Econo-Manic Depression: A Crash Course About the Coming Crash

MansLaughter Theatre

at Stage Left Theatre

Girl Gone

Green Highway Theater

at Stage Left Theatre

By Justin Hayford

At a time when American theater’s gaze has moved from the horizon to the navel, Peter Bernstein’s late-night one-man show, Econo-Manic Depression: A Crash Course About the Coming Crash, is a breath of fresh air. Structured as a series of lectures on market economics, this all-too-brief hour-long show features Bernstein as Professor Pettibone Daniels, explaining the driving forces behind the American sociopolitical system, guiding us through an absurd, heartless, profit-mad world where making a buck is tantamount to achieving sainthood. His wit and ingenuity are almost enough to make you forget how sobering the show’s message is.

Bernstein’s world is the same one repeatedly dramatized by the great moralist David Mamet: something of Mamet stirs in Professor Daniels. Superficially he’s cut from a different cloth altogether, lacking the steely, ruthless intensity of a typical Mamet character–Daniels is as noncommittal as a shifting wind. In an untucked flannel shirt and barely pressed chinos, he slouches behind a lectern or saunters about the stage spouting bits of canned wisdom as though he’d taught this course 100 times before, each time to students who were less enthusiastic. Like a fair number of college professors I’ve known, he displays neither a burning desire to teach nor a burning desire to do anything else.

Daniels’s Mamet-esque edge is apparent whenever he talks about the profit motive–which he does almost nonstop. It seems to be the only motive worth considering when trying to understand the world–or trying to envision a better one. Quoting his onetime mentor Professor Horatio Ishmael Hart (who fired Daniels for taking bribes from his students, even though he was simply obeying the directives of a free market), Daniels asserts that the chaos on the Titanic could have been averted if a profit-driven market had allocated places on the lifeboats. “To call 800 lifeboat seats for 2,200 passengers a ‘shortage’ is a gross misunderstanding of economic theory,” he says. On that cold North Atlantic night 86 years ago, the sensible solution would have been to allow the price of a seat on a lifeboat to rise until it equaled demand. Poof: no tragedy, just economic efficiency. Daniels sees no moral dilemma in a system that allows the rich to survive while the poor drown. “Fair? What’s fair? Some people in this country are so poor they don’t have to pay any income tax. Is that fair?”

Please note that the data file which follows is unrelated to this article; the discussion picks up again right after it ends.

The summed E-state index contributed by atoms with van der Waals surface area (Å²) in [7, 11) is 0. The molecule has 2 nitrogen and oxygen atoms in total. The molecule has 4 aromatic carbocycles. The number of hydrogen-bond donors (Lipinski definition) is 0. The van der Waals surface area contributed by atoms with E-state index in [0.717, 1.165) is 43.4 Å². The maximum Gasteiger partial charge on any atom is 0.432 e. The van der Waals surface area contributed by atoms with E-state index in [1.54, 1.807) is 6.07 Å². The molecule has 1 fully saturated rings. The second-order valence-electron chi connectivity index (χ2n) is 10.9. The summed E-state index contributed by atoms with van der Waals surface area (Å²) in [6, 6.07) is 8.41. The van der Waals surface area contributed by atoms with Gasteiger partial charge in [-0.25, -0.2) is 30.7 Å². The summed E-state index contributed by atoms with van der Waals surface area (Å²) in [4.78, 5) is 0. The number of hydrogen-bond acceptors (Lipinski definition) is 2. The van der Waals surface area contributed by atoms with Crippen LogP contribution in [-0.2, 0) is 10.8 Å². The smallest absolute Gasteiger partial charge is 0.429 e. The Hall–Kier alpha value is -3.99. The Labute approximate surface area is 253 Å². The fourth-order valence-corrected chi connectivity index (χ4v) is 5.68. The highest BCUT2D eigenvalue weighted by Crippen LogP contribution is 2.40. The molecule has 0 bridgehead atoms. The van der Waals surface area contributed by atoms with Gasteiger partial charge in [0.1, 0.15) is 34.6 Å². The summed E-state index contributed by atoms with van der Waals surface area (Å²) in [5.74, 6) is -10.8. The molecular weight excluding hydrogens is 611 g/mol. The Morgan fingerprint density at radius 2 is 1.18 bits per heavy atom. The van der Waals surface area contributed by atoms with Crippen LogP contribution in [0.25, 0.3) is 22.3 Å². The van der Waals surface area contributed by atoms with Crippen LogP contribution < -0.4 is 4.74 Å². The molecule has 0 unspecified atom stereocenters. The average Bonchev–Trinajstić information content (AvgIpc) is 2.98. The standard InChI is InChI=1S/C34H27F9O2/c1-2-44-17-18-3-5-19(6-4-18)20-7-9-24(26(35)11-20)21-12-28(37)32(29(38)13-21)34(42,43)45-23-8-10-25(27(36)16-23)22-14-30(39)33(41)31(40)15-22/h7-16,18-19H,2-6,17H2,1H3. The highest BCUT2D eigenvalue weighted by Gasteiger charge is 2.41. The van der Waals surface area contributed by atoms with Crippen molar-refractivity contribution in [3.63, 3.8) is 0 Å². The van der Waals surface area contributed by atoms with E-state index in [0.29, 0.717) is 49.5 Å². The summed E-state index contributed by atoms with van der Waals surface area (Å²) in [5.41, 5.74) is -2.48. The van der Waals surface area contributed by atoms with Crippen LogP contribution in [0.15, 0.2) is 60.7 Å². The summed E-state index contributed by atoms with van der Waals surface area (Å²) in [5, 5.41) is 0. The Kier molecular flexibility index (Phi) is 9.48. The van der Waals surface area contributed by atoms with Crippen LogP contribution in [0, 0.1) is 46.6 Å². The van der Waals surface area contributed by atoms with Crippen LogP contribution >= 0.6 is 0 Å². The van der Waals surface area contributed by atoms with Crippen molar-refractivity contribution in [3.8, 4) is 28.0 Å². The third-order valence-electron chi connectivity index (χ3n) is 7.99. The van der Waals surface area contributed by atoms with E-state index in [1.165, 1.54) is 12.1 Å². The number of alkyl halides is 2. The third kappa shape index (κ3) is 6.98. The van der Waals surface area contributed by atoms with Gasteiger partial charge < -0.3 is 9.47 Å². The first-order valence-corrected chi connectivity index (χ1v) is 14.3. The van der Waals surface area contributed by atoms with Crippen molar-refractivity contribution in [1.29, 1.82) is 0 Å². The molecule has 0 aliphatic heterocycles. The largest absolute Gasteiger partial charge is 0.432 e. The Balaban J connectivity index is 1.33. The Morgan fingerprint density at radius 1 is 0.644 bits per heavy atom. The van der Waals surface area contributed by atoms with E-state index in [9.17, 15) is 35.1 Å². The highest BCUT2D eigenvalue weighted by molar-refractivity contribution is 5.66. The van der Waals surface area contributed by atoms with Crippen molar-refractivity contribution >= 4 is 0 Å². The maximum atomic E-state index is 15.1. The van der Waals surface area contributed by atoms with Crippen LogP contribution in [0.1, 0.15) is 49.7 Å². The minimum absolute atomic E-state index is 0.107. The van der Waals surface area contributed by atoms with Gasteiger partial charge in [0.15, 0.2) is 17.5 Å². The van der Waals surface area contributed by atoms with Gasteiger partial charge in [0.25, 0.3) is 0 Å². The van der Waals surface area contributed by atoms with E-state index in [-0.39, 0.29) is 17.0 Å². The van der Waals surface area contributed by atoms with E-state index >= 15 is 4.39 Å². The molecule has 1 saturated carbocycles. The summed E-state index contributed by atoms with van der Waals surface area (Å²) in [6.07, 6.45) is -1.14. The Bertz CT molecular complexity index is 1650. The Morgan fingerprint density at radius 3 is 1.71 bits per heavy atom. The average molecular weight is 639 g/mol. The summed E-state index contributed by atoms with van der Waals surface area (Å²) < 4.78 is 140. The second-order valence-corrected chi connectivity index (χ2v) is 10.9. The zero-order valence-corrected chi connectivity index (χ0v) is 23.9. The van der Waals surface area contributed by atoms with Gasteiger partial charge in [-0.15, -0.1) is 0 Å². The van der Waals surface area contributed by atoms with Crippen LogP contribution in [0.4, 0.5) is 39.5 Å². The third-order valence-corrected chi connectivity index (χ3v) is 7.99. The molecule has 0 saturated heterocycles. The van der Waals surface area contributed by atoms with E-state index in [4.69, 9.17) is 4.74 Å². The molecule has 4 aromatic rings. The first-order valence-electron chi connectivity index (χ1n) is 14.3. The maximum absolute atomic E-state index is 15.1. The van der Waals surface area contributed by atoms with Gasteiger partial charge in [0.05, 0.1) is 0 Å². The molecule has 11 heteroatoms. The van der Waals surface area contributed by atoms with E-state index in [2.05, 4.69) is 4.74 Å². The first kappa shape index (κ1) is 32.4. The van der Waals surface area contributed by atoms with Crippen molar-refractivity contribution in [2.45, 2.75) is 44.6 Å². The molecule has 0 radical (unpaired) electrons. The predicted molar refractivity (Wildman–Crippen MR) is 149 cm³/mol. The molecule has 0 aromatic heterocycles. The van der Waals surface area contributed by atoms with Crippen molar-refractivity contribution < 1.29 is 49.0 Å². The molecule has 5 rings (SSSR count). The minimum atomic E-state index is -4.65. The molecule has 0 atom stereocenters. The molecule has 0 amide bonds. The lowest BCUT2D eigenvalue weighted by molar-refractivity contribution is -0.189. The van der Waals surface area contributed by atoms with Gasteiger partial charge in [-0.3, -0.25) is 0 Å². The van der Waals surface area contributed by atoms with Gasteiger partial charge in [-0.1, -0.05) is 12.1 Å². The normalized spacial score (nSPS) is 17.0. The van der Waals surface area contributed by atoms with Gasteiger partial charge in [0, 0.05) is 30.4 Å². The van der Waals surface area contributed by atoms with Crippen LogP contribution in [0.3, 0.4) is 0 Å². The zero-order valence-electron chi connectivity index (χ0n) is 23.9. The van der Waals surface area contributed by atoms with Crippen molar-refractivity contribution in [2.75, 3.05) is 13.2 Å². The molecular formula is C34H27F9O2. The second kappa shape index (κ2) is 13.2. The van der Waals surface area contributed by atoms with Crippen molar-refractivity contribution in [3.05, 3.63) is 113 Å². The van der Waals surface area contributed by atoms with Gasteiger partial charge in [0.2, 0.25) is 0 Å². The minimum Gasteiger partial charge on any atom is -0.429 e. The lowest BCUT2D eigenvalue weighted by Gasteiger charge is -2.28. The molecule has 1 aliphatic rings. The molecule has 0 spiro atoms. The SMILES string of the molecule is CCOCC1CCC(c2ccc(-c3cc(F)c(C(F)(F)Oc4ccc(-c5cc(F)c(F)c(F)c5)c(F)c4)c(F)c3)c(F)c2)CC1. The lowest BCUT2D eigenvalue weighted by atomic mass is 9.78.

Like many mainstream economic forecasters, Daniels sees the accumulation of wealth as the driving power behind human endeavors–even when that explanation is absurd. For example, he tells us that when social security was created in 1933, “the average 65-year-old was dead.” Today that person can expect to live to 82. “This is a clear example of the power of economic incentive,” he concludes. “Let’s face it, if you’re going to pay people just to stay alive, that’s precisely what they’ll do.” And while some argue that sacrificing part of every paycheck to social security is a bad investment, Daniels can guarantee a 12.5 percent return. All you’ve got to do is live to the age of 137.

Daniels’s absurd logic, which ignores any factor not directly tied to economic growth, is chillingly familiar, especially as applied to the global economy. Daniels tells us about teaching in Haiti at the height of its recent political upheaval, seeing it as “a country crying out for a course in economics…although just try to get any photocopying done during a revolution.” He points out that the country’s poverty wages and lack of environmental and safety standards are “assets in today’s global market.” He’s not much concerned about the murder of a great number of his students either–he’s focused instead on finding a strong export to save the Haitian economy. He believes he’s hit pay dirt with Haitian baseballs, which travel farther than their American counterparts. He projects a grand success: a 5 percent increase in the Haitian economy, allowing that country to reach the American standard of living by the year 2400. An added bonus: higher-scoring baseball games back home.